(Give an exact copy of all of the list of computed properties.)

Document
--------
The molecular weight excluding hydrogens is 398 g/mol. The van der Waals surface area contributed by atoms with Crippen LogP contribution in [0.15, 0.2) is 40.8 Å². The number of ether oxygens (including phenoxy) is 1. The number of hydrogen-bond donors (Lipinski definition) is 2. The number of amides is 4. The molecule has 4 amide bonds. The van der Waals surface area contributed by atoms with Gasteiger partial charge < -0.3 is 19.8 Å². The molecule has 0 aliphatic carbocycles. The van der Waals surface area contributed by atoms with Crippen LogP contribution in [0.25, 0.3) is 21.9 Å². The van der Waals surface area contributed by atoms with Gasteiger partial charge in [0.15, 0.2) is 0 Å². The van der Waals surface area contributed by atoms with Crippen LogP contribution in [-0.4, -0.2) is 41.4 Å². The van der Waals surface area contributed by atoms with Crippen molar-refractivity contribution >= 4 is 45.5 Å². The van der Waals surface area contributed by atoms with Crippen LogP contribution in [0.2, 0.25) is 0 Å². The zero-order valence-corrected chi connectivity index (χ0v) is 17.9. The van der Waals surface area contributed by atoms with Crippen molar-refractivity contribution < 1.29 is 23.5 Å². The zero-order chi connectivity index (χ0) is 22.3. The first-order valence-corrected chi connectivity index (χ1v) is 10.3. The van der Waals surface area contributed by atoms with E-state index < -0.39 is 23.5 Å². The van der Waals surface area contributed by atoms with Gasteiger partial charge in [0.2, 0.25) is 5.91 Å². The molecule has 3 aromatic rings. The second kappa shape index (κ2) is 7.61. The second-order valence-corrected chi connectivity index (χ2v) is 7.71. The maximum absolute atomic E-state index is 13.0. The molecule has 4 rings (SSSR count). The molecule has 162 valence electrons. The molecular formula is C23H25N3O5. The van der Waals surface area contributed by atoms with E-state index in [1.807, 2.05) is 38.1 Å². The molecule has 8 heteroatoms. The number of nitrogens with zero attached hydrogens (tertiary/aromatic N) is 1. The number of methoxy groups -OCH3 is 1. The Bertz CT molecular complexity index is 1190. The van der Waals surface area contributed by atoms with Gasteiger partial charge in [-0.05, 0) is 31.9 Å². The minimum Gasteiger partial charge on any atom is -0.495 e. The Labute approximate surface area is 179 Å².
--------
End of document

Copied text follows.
The molecular weight excluding hydrogens is 398 g/mol. The van der Waals surface area contributed by atoms with Crippen LogP contribution in [0.15, 0.2) is 40.8 Å². The number of ether oxygens (including phenoxy) is 1. The number of hydrogen-bond donors (Lipinski definition) is 2. The number of amides is 4. The molecule has 4 amide bonds. The van der Waals surface area contributed by atoms with Gasteiger partial charge < -0.3 is 19.8 Å². The molecule has 0 aliphatic carbocycles. The van der Waals surface area contributed by atoms with Crippen LogP contribution in [0.25, 0.3) is 21.9 Å². The van der Waals surface area contributed by atoms with Gasteiger partial charge in [0.15, 0.2) is 0 Å². The van der Waals surface area contributed by atoms with Crippen LogP contribution in [-0.4, -0.2) is 41.4 Å². The van der Waals surface area contributed by atoms with Crippen molar-refractivity contribution >= 4 is 45.5 Å². The van der Waals surface area contributed by atoms with Crippen LogP contribution in [0.2, 0.25) is 0 Å². The zero-order valence-corrected chi connectivity index (χ0v) is 17.9. The van der Waals surface area contributed by atoms with Crippen molar-refractivity contribution < 1.29 is 23.5 Å². The zero-order chi connectivity index (χ0) is 22.3. The first-order valence-corrected chi connectivity index (χ1v) is 10.3. The van der Waals surface area contributed by atoms with E-state index < -0.39 is 23.5 Å². The van der Waals surface area contributed by atoms with Gasteiger partial charge in [0.2, 0.25) is 5.91 Å². The molecule has 3 aromatic rings. The second kappa shape index (κ2) is 7.61. The second-order valence-corrected chi connectivity index (χ2v) is 7.71. The maximum absolute atomic E-state index is 13.0. The molecule has 4 rings (SSSR count). The molecule has 162 valence electrons. The molecular formula is C23H25N3O5. The van der Waals surface area contributed by atoms with E-state index in [1.807, 2.05) is 38.1 Å². The molecule has 8 heteroatoms. The number of nitrogens with zero attached hydrogens (tertiary/aromatic N) is 1. The number of methoxy groups -OCH3 is 1. The Bertz CT molecular complexity index is 1190. The van der Waals surface area contributed by atoms with Gasteiger partial charge in [-0.05, 0) is 31.9 Å². The minimum Gasteiger partial charge on any atom is -0.495 e. The Labute approximate surface area is 179 Å².